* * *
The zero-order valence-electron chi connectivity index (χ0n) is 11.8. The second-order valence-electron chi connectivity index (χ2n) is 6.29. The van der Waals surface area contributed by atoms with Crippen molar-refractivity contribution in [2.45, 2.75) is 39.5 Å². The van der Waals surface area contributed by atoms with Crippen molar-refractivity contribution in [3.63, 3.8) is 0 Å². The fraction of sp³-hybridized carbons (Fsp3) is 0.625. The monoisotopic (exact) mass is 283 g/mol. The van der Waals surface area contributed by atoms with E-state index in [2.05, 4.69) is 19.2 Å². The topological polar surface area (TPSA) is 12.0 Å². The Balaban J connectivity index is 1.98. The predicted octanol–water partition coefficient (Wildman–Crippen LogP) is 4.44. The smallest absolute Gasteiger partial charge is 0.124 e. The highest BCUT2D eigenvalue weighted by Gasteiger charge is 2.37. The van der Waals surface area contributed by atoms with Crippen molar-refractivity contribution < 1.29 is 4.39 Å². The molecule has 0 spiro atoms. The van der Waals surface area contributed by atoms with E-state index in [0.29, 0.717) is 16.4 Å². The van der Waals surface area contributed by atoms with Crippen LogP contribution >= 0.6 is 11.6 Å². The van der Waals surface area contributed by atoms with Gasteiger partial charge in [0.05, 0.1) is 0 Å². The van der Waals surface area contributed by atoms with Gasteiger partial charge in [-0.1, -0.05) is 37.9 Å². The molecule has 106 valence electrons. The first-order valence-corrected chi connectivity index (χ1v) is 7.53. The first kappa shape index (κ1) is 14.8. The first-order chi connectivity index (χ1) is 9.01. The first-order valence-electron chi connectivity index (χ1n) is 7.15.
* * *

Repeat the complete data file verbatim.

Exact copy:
The zero-order valence-electron chi connectivity index (χ0n) is 11.8. The second-order valence-electron chi connectivity index (χ2n) is 6.29. The van der Waals surface area contributed by atoms with Crippen molar-refractivity contribution in [2.45, 2.75) is 39.5 Å². The van der Waals surface area contributed by atoms with Crippen molar-refractivity contribution in [3.63, 3.8) is 0 Å². The fraction of sp³-hybridized carbons (Fsp3) is 0.625. The monoisotopic (exact) mass is 283 g/mol. The van der Waals surface area contributed by atoms with E-state index in [2.05, 4.69) is 19.2 Å². The topological polar surface area (TPSA) is 12.0 Å². The Balaban J connectivity index is 1.98. The predicted octanol–water partition coefficient (Wildman–Crippen LogP) is 4.44. The smallest absolute Gasteiger partial charge is 0.124 e. The highest BCUT2D eigenvalue weighted by Gasteiger charge is 2.37. The van der Waals surface area contributed by atoms with Crippen molar-refractivity contribution < 1.29 is 4.39 Å². The molecule has 0 spiro atoms. The van der Waals surface area contributed by atoms with E-state index in [0.29, 0.717) is 16.4 Å². The van der Waals surface area contributed by atoms with Crippen LogP contribution >= 0.6 is 11.6 Å². The van der Waals surface area contributed by atoms with Gasteiger partial charge in [0.05, 0.1) is 0 Å². The van der Waals surface area contributed by atoms with Gasteiger partial charge in [-0.1, -0.05) is 37.9 Å². The molecule has 106 valence electrons. The first-order valence-corrected chi connectivity index (χ1v) is 7.53. The first kappa shape index (κ1) is 14.8. The first-order chi connectivity index (χ1) is 9.01. The first-order valence-electron chi connectivity index (χ1n) is 7.15.